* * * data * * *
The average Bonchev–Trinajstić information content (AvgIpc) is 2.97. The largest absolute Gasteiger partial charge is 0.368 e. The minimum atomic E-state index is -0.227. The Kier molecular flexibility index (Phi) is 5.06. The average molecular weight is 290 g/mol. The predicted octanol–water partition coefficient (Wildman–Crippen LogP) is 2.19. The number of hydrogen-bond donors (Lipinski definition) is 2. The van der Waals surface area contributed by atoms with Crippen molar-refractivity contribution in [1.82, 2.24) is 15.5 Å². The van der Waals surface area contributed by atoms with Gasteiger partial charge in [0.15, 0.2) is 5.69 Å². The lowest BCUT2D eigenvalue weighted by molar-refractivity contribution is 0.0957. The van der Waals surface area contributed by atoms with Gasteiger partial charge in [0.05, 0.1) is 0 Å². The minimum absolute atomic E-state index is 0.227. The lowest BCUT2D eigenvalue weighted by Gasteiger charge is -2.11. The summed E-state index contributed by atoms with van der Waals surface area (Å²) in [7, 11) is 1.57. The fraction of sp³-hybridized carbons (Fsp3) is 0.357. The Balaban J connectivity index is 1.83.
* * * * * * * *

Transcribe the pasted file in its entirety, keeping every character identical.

The average Bonchev–Trinajstić information content (AvgIpc) is 2.97. The largest absolute Gasteiger partial charge is 0.368 e. The minimum atomic E-state index is -0.227. The Kier molecular flexibility index (Phi) is 5.06. The average molecular weight is 290 g/mol. The predicted octanol–water partition coefficient (Wildman–Crippen LogP) is 2.19. The number of hydrogen-bond donors (Lipinski definition) is 2. The van der Waals surface area contributed by atoms with Crippen molar-refractivity contribution in [1.82, 2.24) is 15.5 Å². The van der Waals surface area contributed by atoms with Gasteiger partial charge in [0.15, 0.2) is 5.69 Å². The lowest BCUT2D eigenvalue weighted by molar-refractivity contribution is 0.0957. The van der Waals surface area contributed by atoms with Gasteiger partial charge in [0.05, 0.1) is 0 Å². The minimum absolute atomic E-state index is 0.227. The lowest BCUT2D eigenvalue weighted by Gasteiger charge is -2.11. The summed E-state index contributed by atoms with van der Waals surface area (Å²) in [7, 11) is 1.57. The fraction of sp³-hybridized carbons (Fsp3) is 0.357. The Balaban J connectivity index is 1.83.